We nestle up to one of the universe's most magnificent sights tonight. Once a year, Saturn and Earth line up on the same side of the sun and come closest to one another. Tonight the distance between the two planets reaches its minimum: 830,981,800 miles or 1,337,335,574 km. While hardly a stone's throw, the ringed planet is 189 million miles closer compared to Jan. 23, when it was on the opposite side of the sun.
Being closer means that Saturn will shine bigger and brighter than usual. If you have a telescope, blow off the dust and take it outside for a look at those incredible rings. Like the full moon, Saturn lies opposite the sun in the sky right now, so it rises at sunset in the southeast. Because its path lies at a low slant to the horizon, give the ring king some time to clear the trees first.
From many locations, a good time to start looking is around 10-10:30 p.m. Saturn shines at magnitude 0.2 from Capricornus the Sea-goat and makes a striking, wide pair with brighter Jupiter, located about 20 degrees, or two fists, farther to the left (east).
Although the planet's rings number in the thousands, only three are typically visible in small and medium telescopes: the outer A-ring ; the wide and bright B-ring, and the innermost, translucent C-ring. A narrow, dark gap called Cassini's Division separates Ring A from B. A 4-inch telescope will show the A and B rings (and Cassini gap), but a slightly larger 6-inch scope is required for the faint C-ring.
Small scopes will also reveal the North Equatorial Cloud Belt as a single, dark stripe across Saturn's northern hemisphere. When seeking these features, use the highest magnification your telescope will allow. I say "allow" because turbulence in Earth's atmosphere can limit what you see by making the image blurry.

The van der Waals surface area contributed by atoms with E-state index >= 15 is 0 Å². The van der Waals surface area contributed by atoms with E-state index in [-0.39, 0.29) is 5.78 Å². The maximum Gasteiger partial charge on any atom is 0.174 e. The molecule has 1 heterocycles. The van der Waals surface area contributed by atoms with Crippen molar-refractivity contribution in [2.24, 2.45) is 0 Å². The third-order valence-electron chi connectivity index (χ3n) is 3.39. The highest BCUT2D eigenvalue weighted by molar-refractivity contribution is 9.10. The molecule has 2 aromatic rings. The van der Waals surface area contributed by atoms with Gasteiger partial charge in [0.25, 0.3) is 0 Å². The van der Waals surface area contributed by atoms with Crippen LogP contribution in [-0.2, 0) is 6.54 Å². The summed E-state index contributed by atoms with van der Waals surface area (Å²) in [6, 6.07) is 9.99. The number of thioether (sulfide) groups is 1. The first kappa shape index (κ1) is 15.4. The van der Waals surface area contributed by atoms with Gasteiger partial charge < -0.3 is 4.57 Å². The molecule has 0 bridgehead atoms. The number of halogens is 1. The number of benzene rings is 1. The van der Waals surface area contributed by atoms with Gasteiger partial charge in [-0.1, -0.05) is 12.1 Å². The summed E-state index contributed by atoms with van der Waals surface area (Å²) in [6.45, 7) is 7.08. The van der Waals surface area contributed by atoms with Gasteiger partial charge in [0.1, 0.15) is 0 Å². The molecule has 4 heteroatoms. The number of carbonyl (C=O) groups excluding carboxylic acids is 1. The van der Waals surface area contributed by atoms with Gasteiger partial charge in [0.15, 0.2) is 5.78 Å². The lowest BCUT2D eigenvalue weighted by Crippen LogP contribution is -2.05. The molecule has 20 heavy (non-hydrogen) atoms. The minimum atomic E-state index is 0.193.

I like 50x to 75x for my first look at the planet and rings. Then I bump the magnification to around 150x to get in closer. On rare, good nights of steady air, I crank the power up to 250x or more and pretend I'm in orbit.
Saturn takes about 29 years to circle the sun. Like the Earth, its axis is tilted, but at a slightly larger angle of 26.7 degrees. As Saturn plies its orbit, first the north pole is tilted our way. A quarter of an orbit later, we get a sideways view, facing the equator. At the halfway point, the south pole tips toward us, and so on. Our changing perspective also causes the rings, which lie above the planet's equator, to tilt from fully open to edgewise to open again. Right now the rings are inclined 18 degrees with their north face visible. Maximum tilt of 27 degrees occurred a couple years back.
When their inclination is 0 degrees, they can totally disappear from view in smaller scopes. That sounds preposterous until you realize that despite having a diameter of 170,000 miles (270,000 km) the rings are only about 30 feet (9.1 meters) thick!
Saturn's rings are composed primarily of chunks of water ice from roughly 10 feet (3 meters) across down to a half-inch (1 cm). Countless smaller bits and pieces down to a millimeter salt-and-pepper the scene. As it is, ice is a good reflector of light, making the rings appear brighter than the cloud-shrouded, yellowy globe. But for several days around opposition, they’re even more radiant than normal due to the Seeliger Effect. At that time, we view the planet with the sun directly at our back the same way we see a full moon. This viewing angle hides the shadows cast by the ring particles, which makes them brighten up.
Saturn has 82 known moons, more than any other planet. With a small telescope, you can see several of them, including Titan, the brightest at magnitude 8.5, along with Rhea, Dione, Tethys and Iapetus. Anytime you want to know what moons are visible where, use Sky & Telescope's Saturn moon finder. Just key in the time then read their positions from the graphic.
After you've finished up with Saturn, you can explore nearby Jupiter. It comes closest to your front door on Aug. 20, when it reaches opposition. Two bright evening planets with one at opposition — what a wonderful way to start a new month.
"Astro" Bob King is a freelance writer for the Duluth News Tribune. Read more of his work at duluthnewstribune.com/astrobob.